By Larry O’Connor
The state of venture capital in Michigan is better than it was five years ago, and there are at least 300 million reasons why that is so.
Those 300 million reasons are dollars from Michigan’s pension fund, earmarked for the “Invest Michigan!” program that seeks to infuse growing companies with venture capital over the next three years.
The aggressive move is intended to help jumpstart a sluggish economy.
Three professional investment management firms - Beringea, Credit Suisse and Glencoe Capital - will determine what companies are bankable.
Similar programs have proven successful in Ohio, California and New York.
Targeted in this speculative cash infusion are research-driven, knowledge-based operations whose work is transforming their respective industries. Specifically, the program is seeking firms specializing in life sciences, alternative energy, high tech and homeland security.
Ned Staebler, director of capital markets development at the Michigan Economic Development Corp., says Invest Michigan! is definitely not a government handout.
“It’s more like ‘let’s look at your business; let’s try to decide if more investment would be good for you and good for investors,'” says Staebler. “It’s not a grant. It is an investment, and in these cases, it’s usually an equity investment.”
While the 21st Century Jobs Fund and Venture Michigan Fund have injected $100 million in an effort to restore economic stability through business start-ups, Invest Michigan! differs in that it is intended for existing companies looking to expand.
While the state serves as a catalyst at the top, other groups continue to spur investment at the grassroots level.
One is the Ann Arbor-based Michigan Venture Capital Association, which received a $2.1 million MDEC grant to help draw venture capital professionals to the state and create new funds. The trade association is also researching the venture capital climate statewide.
“We want to see more successful venture-backed companies in Michigan,” says LeAnn Auer, Michigan Venture Capital Association’s executive director. “Those ingredients are what will help make for a more vibrant venture capital climate.”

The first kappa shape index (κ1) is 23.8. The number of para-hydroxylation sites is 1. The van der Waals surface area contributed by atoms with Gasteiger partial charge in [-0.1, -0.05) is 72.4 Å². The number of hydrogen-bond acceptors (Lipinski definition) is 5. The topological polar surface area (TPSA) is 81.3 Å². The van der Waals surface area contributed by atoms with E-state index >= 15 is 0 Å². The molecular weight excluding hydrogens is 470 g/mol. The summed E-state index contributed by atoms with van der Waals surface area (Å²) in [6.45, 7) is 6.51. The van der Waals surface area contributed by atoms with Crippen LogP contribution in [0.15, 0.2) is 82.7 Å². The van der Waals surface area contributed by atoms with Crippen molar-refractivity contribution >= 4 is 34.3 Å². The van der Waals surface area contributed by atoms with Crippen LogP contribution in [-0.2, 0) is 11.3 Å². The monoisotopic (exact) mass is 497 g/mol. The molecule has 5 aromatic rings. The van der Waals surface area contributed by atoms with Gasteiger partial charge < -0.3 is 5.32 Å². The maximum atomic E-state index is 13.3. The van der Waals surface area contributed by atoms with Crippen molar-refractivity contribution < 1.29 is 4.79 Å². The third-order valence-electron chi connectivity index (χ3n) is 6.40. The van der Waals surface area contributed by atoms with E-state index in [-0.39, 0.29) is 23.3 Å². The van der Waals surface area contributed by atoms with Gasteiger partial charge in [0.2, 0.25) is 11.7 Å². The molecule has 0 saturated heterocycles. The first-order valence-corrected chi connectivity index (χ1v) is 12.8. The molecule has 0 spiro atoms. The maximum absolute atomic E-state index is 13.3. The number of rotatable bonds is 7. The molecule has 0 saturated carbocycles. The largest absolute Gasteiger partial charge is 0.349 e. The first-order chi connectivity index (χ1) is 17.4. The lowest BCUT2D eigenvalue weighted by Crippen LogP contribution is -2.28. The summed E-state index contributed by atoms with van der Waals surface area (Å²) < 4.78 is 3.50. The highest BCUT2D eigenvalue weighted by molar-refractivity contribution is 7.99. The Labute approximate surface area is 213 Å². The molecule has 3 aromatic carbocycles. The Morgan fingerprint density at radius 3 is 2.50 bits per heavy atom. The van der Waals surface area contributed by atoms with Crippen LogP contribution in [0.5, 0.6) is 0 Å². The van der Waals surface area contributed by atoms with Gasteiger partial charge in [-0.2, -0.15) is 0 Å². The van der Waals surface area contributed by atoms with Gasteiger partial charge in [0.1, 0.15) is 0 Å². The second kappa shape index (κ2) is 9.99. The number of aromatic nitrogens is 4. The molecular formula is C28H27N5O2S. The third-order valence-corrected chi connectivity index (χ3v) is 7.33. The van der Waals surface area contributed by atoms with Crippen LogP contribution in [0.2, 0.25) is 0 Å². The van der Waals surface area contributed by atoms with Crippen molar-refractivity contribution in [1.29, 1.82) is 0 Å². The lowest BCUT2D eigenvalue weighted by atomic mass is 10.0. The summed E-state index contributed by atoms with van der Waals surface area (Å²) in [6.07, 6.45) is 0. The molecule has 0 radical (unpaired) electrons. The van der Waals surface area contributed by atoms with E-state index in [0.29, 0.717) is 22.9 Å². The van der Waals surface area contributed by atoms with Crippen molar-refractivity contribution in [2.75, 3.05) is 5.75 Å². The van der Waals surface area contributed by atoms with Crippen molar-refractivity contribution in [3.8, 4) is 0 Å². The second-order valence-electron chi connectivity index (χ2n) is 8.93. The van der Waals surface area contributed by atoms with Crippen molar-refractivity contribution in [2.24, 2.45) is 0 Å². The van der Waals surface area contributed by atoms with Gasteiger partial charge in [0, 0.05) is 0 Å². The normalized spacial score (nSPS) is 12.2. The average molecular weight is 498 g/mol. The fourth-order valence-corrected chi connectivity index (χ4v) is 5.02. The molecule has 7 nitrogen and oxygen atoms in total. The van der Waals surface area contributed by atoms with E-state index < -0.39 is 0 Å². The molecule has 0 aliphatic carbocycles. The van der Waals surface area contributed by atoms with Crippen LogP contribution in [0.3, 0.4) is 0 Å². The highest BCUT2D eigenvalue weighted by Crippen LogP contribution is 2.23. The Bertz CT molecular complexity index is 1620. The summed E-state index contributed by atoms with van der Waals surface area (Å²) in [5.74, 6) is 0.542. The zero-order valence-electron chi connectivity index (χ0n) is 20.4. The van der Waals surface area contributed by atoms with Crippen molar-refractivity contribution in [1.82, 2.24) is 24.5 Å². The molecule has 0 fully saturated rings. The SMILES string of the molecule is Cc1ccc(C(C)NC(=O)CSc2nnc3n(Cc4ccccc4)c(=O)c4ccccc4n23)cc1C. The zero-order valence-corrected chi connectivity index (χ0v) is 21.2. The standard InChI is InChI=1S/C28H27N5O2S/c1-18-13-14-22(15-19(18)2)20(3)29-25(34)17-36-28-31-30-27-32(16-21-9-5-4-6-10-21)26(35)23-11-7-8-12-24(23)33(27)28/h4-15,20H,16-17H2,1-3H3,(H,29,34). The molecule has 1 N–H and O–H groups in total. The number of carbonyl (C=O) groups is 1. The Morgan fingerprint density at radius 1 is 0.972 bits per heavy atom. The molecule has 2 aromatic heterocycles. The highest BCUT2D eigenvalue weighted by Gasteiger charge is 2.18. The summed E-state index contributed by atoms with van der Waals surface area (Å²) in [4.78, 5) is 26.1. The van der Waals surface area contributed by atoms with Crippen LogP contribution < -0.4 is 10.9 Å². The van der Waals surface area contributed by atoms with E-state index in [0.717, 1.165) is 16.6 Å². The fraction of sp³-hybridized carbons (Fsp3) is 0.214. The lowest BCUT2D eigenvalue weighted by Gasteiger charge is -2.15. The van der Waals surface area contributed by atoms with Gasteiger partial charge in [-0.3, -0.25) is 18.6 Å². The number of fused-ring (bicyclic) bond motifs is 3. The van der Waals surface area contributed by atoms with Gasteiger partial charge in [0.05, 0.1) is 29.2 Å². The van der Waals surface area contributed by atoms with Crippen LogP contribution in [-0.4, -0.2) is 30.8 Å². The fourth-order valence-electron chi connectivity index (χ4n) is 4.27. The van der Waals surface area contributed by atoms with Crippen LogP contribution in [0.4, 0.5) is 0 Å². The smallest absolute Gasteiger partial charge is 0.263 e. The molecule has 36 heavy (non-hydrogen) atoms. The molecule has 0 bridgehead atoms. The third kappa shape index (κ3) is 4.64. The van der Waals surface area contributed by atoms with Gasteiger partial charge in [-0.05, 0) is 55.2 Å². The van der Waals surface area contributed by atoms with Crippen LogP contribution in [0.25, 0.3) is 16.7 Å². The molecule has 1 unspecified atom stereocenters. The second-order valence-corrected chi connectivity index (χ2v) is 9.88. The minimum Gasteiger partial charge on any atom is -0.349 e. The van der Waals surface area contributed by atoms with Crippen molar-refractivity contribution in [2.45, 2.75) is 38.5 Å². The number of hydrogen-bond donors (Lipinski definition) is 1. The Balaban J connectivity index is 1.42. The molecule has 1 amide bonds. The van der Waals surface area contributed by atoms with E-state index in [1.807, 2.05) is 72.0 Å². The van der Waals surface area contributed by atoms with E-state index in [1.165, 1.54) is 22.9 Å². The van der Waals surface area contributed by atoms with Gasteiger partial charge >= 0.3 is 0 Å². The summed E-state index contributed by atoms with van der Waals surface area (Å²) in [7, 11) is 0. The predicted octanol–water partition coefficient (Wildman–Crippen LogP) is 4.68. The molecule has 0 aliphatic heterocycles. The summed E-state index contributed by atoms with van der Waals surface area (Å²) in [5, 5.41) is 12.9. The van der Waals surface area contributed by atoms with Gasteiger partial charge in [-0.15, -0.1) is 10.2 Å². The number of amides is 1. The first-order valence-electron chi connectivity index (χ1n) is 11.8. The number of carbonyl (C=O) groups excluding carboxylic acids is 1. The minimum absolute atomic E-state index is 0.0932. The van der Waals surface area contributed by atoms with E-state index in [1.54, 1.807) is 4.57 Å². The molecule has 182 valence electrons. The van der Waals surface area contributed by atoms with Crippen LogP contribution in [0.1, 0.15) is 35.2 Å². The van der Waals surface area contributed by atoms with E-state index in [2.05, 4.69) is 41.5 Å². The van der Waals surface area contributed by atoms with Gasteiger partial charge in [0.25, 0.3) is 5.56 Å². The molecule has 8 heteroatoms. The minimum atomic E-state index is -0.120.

The Great Lakes Entrepreneur’s Quest, a nonprofit also based in Ann Arbor, prepares fledgling companies to seek venture capital through annual competitions and mentoring.
State programs - especially those with hefty dollar amounts - only go so far in helping advance the entrepreneurial spirit.
“You need that eyeball popping number to bring people forward,” says Diane Durance, Great Lakes Entrepreneur’s Quest executive director.
“We get them to come forward to compete for this $30 million, but we’re not really doing anything to help them prepare to compete.”
Through the MDEC and state’s Small Business Association, the Michigan Small Business Technology and Development Center also helps entrepreneurs with business plans, executive summaries and milestones - all of which potential investors typically key in on. The center, based at Grand Valley State University, has regional outlets as well.
In terms of venture capital’s potential, MEDC’s Staebler need only point to his own agency. From 1996, MDEC invested $11.4 million in four funds and has already seen a $11.6 million return.
In doing so, the investment helped fund 29 Michigan-based companies, which attracted a combined half-billion dollars in venture capital, Staebler says. Upwards of 500 jobs were also created.
“And we made money,” he says. “Did I mention that?”